“I’ve always felt very welcome, and our interest was mutual. I wanted to play music with them, and they needed a guitar player. The fact that I was foreign didn’t matter – we were all equals. I stopped going to Chinese classes at university, but in the meantime, my Chinese was improving every day because I was talking to my new friends. I once went back to class in the second semester and discovered I was ahead of the others. By then I couldn’t just properly order food – I was talking Chinese the whole time.”

 

THE EARLY DAYS OF ROCK IN CHINA

“The years from 1986-1989 were the blossoming days for rock music – those were the days of liberation.”

heibaoHeibao band members (Zhihu).

“The years from 1986-1989 were the blossoming days for a new type of music in China, but it was more than that: those were the days of liberation. Everybody thought: we’re opening up, we’re becoming modern. It was the build-up to the student movement of ’89. Rock music was a big part of it.”

“The late ‘80s were not necessarily the beginning of pop music in China, as you also had music by Chinese pop queen Teresa Teng and others which was popular before that time. But the rock scene provided a different sound – it was not as sweet as Teresa Teng, and it was influenced by the cassettes that were passed around, which included sounds by Toto, The Police, Bob Marley, and other artists. The difference between pop and rock is lifestyle; it was no music for the millions, it was a hip and alternative scene.”

“The ‘rock scene’ maybe consisted of 30 to 40 people. Cui Jian played an important role in those early days of rock. For many young adults, he was that critical voice against the authorities. He was very good with language, and also used Chinese instruments in his music. He really knew how to do it. Nobody ever surpassed him in that way.”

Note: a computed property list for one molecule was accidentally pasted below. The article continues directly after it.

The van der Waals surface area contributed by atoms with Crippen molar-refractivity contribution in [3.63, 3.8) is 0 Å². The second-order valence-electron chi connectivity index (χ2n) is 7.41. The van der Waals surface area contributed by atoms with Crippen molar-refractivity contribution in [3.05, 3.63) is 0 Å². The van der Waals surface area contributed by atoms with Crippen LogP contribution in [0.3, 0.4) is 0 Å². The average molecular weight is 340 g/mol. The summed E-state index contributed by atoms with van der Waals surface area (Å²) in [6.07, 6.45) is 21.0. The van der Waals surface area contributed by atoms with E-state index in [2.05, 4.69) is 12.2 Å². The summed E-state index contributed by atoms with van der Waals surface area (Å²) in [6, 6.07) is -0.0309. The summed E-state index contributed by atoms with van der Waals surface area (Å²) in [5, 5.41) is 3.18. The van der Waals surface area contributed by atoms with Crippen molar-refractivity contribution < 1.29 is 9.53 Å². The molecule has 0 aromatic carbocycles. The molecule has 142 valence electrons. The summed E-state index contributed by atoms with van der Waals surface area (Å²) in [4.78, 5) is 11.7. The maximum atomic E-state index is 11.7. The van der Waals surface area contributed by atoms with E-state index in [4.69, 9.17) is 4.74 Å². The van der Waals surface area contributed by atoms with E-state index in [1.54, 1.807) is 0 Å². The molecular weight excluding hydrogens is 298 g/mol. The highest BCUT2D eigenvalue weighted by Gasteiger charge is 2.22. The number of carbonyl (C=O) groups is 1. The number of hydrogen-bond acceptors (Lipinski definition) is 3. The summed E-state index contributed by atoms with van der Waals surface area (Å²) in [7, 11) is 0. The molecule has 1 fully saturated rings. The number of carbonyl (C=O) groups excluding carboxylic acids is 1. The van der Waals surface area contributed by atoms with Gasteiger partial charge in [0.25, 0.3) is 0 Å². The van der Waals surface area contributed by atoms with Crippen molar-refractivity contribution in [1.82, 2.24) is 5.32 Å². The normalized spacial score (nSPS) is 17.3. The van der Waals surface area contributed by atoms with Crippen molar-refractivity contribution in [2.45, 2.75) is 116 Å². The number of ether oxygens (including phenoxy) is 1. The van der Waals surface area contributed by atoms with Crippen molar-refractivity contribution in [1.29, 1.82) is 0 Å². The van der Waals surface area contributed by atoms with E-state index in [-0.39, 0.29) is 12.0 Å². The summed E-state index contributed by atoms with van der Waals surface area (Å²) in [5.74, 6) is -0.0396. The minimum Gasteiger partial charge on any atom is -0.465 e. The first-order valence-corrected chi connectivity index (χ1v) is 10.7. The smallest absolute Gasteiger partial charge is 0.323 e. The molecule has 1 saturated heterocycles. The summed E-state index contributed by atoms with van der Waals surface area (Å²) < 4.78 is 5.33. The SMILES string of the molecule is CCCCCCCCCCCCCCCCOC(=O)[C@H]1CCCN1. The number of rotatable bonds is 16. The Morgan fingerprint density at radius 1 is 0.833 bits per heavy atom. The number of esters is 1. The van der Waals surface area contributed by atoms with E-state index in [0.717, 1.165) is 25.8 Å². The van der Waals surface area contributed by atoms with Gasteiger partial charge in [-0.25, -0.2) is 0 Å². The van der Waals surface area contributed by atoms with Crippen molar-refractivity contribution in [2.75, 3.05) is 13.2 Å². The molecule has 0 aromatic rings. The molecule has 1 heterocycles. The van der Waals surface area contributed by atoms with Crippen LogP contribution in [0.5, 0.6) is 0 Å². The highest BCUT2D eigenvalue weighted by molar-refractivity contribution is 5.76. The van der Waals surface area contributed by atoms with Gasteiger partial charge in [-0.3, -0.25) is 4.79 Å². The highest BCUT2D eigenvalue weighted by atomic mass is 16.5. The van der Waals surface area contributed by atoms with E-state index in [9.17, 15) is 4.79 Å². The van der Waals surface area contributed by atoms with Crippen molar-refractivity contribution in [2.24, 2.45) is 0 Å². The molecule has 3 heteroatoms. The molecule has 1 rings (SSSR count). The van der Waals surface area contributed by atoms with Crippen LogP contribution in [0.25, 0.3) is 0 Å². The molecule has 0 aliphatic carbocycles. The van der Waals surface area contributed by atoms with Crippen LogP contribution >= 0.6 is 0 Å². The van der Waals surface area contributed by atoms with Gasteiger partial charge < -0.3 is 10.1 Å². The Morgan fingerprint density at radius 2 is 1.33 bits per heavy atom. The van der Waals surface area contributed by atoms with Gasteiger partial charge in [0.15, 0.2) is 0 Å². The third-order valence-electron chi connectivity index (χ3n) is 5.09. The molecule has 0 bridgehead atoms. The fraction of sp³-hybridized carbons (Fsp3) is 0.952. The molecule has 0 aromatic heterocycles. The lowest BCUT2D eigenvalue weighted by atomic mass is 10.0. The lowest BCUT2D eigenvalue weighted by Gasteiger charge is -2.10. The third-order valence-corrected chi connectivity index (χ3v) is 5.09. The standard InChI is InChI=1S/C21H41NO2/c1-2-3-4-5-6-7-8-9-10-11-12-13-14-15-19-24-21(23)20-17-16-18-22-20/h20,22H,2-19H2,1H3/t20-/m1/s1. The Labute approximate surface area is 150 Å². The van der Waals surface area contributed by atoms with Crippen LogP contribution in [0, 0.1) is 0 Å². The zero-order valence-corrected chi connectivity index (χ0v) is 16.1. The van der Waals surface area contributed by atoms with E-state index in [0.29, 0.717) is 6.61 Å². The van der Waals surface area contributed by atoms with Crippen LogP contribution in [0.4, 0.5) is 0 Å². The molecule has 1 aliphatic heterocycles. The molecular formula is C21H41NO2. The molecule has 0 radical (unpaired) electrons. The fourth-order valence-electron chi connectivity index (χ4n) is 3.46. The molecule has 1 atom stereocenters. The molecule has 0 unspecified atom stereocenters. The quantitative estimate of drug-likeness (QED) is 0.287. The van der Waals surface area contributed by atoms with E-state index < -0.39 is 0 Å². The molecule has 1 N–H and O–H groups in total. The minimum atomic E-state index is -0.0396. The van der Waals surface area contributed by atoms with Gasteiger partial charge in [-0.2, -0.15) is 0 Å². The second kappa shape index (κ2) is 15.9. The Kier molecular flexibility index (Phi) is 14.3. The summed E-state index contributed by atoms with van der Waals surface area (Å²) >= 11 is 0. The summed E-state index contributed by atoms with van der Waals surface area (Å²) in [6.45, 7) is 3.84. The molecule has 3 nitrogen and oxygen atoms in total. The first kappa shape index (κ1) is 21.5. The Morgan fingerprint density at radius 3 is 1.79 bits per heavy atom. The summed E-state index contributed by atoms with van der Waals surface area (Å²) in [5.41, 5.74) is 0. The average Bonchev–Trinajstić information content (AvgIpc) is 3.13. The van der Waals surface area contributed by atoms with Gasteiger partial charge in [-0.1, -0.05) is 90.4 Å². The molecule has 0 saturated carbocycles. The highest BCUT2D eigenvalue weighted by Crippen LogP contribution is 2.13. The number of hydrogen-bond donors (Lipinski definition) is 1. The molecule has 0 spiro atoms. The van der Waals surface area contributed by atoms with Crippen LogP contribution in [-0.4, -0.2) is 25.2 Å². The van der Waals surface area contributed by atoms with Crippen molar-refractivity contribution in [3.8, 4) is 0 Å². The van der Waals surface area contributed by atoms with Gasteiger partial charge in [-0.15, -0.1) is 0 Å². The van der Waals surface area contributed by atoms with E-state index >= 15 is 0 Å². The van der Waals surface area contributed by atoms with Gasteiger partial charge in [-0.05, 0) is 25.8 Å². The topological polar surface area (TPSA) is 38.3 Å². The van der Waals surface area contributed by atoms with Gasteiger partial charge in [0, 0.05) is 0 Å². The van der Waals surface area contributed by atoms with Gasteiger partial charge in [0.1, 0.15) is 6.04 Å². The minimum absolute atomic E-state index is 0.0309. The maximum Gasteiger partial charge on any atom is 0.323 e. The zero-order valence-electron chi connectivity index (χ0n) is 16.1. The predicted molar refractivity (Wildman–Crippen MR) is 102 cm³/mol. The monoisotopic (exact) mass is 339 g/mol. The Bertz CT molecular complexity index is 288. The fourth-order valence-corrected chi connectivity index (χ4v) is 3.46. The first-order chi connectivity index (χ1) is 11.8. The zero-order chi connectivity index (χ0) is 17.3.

cuijiandingingCui Jian in 1990.

“Many musicians of those days were part of danwei’s [work units] focused on dance and music. Most of them were able to play a traditional Chinese instrument. They all came from a musical environment, but their power was to give those Chinese musical influences a new twist and combine them with the music that came in via Europe or America. In the music from those days, you can clearly hear what they listened to. Part of it is coincidence; Cui Jian sometimes only sounds like The Police because that was the cassette tape that happened to be available to him, while others weren’t.”

hei baoThe Heibao band 黑豹乐队 (image from my.isself).

“Heibao (黑豹乐队, Black Panther) was a band that was also formed at the time. They later became the best-selling mainland Chinese rock band ever. More people started engaging with the rock scene. The simple core value in the beginning was that everyone just wanted to make music. Those were the free days. We would hang out together in the studio and if we went out we would hop on our bikes and cycle through the city. The streets were pretty empty. Looking back, I mainly remember that feeling of freedom and spontaneity. ”

 

THE TIANANMEN MOVEMENT

“The army had taken over the city. There was no more music, no more nothing.”

tiananmenaftermathThe aftermath: cleaning up Tiananmen Square, June 1989.

“I lived in Beijing throughout 1987-1988 and then went back in 1989. The liberal politician Hu Yaobang died in April 1989 and everyone mourned his death because he was a reformer who inspired people – he was, amongst others, against corruption. He was very popular amongst Chinese students. University students in Beijing went through the city in a procession to honour him and then the slogans started coming against corruption. It became political very quickly.”